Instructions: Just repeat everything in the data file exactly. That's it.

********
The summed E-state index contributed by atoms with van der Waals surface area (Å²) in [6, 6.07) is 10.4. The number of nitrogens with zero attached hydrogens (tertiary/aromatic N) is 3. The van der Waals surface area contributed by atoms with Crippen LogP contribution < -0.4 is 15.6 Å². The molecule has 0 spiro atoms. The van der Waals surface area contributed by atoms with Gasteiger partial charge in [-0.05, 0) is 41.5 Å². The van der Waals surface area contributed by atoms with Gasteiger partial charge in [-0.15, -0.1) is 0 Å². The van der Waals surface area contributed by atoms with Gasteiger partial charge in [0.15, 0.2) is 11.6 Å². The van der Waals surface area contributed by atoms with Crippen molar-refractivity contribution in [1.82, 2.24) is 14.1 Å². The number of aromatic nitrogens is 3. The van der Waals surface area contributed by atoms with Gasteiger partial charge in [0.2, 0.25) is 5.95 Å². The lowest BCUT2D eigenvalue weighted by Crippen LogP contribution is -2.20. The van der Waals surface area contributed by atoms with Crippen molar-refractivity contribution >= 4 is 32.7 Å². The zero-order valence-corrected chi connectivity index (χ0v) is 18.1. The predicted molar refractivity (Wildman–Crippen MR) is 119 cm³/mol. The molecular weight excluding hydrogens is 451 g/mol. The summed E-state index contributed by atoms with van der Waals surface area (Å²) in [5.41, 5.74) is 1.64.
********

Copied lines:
The summed E-state index contributed by atoms with van der Waals surface area (Å²) in [6, 6.07) is 10.4. The number of nitrogens with zero attached hydrogens (tertiary/aromatic N) is 3. The van der Waals surface area contributed by atoms with Crippen LogP contribution < -0.4 is 15.6 Å². The molecule has 0 spiro atoms. The van der Waals surface area contributed by atoms with Gasteiger partial charge in [-0.05, 0) is 41.5 Å². The van der Waals surface area contributed by atoms with Gasteiger partial charge in [-0.15, -0.1) is 0 Å². The van der Waals surface area contributed by atoms with Gasteiger partial charge in [0.15, 0.2) is 11.6 Å². The van der Waals surface area contributed by atoms with Crippen molar-refractivity contribution in [1.82, 2.24) is 14.1 Å². The number of aromatic nitrogens is 3. The van der Waals surface area contributed by atoms with Gasteiger partial charge in [0.2, 0.25) is 5.95 Å². The lowest BCUT2D eigenvalue weighted by Crippen LogP contribution is -2.20. The van der Waals surface area contributed by atoms with Crippen molar-refractivity contribution >= 4 is 32.7 Å². The zero-order valence-corrected chi connectivity index (χ0v) is 18.1. The predicted molar refractivity (Wildman–Crippen MR) is 119 cm³/mol. The molecular weight excluding hydrogens is 451 g/mol. The summed E-state index contributed by atoms with van der Waals surface area (Å²) in [5.41, 5.74) is 1.64.